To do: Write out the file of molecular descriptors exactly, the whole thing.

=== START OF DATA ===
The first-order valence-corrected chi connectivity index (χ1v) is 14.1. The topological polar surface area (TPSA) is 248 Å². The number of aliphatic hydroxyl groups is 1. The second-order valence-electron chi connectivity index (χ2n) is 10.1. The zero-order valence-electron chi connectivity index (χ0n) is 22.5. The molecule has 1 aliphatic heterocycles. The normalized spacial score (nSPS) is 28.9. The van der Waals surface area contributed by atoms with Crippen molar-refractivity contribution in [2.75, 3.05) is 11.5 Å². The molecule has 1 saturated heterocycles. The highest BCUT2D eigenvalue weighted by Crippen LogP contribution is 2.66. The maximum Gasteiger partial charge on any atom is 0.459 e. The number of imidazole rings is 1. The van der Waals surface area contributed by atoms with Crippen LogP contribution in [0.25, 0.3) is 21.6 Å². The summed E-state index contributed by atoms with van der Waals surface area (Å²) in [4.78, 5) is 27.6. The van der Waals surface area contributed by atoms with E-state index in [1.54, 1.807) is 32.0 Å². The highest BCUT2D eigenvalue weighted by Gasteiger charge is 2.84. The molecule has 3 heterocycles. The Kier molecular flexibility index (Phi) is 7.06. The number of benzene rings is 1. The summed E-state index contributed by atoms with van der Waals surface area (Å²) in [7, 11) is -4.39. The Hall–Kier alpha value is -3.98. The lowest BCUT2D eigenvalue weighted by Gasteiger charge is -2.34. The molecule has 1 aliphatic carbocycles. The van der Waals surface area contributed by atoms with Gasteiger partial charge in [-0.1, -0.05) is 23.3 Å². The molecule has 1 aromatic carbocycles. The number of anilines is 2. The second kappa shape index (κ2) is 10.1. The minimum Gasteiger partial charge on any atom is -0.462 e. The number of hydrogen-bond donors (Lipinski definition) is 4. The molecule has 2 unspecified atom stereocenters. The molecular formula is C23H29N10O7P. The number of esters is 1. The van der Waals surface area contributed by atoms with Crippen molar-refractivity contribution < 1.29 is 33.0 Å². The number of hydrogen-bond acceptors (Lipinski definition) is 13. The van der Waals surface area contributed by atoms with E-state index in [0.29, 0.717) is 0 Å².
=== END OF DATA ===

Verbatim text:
The first-order valence-corrected chi connectivity index (χ1v) is 14.1. The topological polar surface area (TPSA) is 248 Å². The number of aliphatic hydroxyl groups is 1. The second-order valence-electron chi connectivity index (χ2n) is 10.1. The zero-order valence-electron chi connectivity index (χ0n) is 22.5. The molecule has 1 aliphatic heterocycles. The normalized spacial score (nSPS) is 28.9. The van der Waals surface area contributed by atoms with Crippen molar-refractivity contribution in [2.75, 3.05) is 11.5 Å². The molecule has 1 saturated heterocycles. The highest BCUT2D eigenvalue weighted by Crippen LogP contribution is 2.66. The maximum Gasteiger partial charge on any atom is 0.459 e. The number of imidazole rings is 1. The van der Waals surface area contributed by atoms with Crippen LogP contribution in [0.25, 0.3) is 21.6 Å². The summed E-state index contributed by atoms with van der Waals surface area (Å²) in [4.78, 5) is 27.6. The van der Waals surface area contributed by atoms with E-state index in [1.54, 1.807) is 32.0 Å². The highest BCUT2D eigenvalue weighted by Gasteiger charge is 2.84. The molecule has 3 heterocycles. The Kier molecular flexibility index (Phi) is 7.06. The number of benzene rings is 1. The summed E-state index contributed by atoms with van der Waals surface area (Å²) in [7, 11) is -4.39. The Hall–Kier alpha value is -3.98. The lowest BCUT2D eigenvalue weighted by Gasteiger charge is -2.34. The molecule has 1 aliphatic carbocycles. The van der Waals surface area contributed by atoms with Gasteiger partial charge in [-0.1, -0.05) is 23.3 Å². The molecule has 1 aromatic carbocycles. The number of anilines is 2. The second kappa shape index (κ2) is 10.1. The minimum Gasteiger partial charge on any atom is -0.462 e. The number of hydrogen-bond donors (Lipinski definition) is 4. The molecule has 2 unspecified atom stereocenters. The molecular formula is C23H29N10O7P. The number of esters is 1. The van der Waals surface area contributed by atoms with Crippen molar-refractivity contribution < 1.29 is 33.0 Å². The number of hydrogen-bond acceptors (Lipinski definition) is 13. The van der Waals surface area contributed by atoms with E-state index in [0.29, 0.717) is 0 Å².